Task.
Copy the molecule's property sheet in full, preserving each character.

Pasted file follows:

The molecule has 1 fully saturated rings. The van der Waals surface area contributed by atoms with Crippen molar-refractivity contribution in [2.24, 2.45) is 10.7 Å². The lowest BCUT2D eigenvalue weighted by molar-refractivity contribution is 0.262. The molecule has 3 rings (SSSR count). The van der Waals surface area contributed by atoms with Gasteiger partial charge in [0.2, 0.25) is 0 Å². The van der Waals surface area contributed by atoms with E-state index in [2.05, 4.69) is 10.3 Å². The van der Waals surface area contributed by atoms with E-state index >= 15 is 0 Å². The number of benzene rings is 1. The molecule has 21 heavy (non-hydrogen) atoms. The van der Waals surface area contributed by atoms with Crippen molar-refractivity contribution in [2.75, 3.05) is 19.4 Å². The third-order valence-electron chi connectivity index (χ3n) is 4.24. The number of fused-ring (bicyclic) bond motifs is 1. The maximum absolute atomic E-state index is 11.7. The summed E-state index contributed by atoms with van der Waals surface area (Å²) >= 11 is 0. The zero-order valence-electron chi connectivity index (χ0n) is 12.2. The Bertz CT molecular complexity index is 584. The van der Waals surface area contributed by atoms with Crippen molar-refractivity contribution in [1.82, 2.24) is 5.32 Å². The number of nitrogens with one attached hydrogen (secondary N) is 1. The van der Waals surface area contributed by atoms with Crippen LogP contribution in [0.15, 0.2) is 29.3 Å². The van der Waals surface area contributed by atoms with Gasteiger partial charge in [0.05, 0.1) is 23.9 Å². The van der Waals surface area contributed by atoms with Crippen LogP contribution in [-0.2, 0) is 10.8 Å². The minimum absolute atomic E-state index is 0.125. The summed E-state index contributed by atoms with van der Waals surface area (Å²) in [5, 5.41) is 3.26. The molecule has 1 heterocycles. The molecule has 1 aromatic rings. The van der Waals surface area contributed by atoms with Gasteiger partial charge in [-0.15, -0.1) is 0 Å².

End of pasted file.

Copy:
The molecule has 1 fully saturated rings. The van der Waals surface area contributed by atoms with Crippen molar-refractivity contribution in [2.24, 2.45) is 10.7 Å². The lowest BCUT2D eigenvalue weighted by molar-refractivity contribution is 0.262. The molecule has 3 rings (SSSR count). The van der Waals surface area contributed by atoms with Gasteiger partial charge in [0.2, 0.25) is 0 Å². The van der Waals surface area contributed by atoms with E-state index in [2.05, 4.69) is 10.3 Å². The van der Waals surface area contributed by atoms with E-state index >= 15 is 0 Å². The number of benzene rings is 1. The molecule has 21 heavy (non-hydrogen) atoms. The van der Waals surface area contributed by atoms with Crippen molar-refractivity contribution in [2.75, 3.05) is 19.4 Å². The third-order valence-electron chi connectivity index (χ3n) is 4.24. The number of fused-ring (bicyclic) bond motifs is 1. The maximum absolute atomic E-state index is 11.7. The summed E-state index contributed by atoms with van der Waals surface area (Å²) >= 11 is 0. The zero-order valence-electron chi connectivity index (χ0n) is 12.2. The Bertz CT molecular complexity index is 584. The van der Waals surface area contributed by atoms with Crippen molar-refractivity contribution in [1.82, 2.24) is 5.32 Å². The number of nitrogens with one attached hydrogen (secondary N) is 1. The van der Waals surface area contributed by atoms with Crippen LogP contribution in [0.15, 0.2) is 29.3 Å². The van der Waals surface area contributed by atoms with Gasteiger partial charge in [0.05, 0.1) is 23.9 Å². The van der Waals surface area contributed by atoms with Crippen LogP contribution in [-0.2, 0) is 10.8 Å². The minimum absolute atomic E-state index is 0.125. The summed E-state index contributed by atoms with van der Waals surface area (Å²) in [5, 5.41) is 3.26. The molecule has 1 heterocycles. The molecule has 1 aromatic rings. The van der Waals surface area contributed by atoms with Gasteiger partial charge in [-0.15, -0.1) is 0 Å².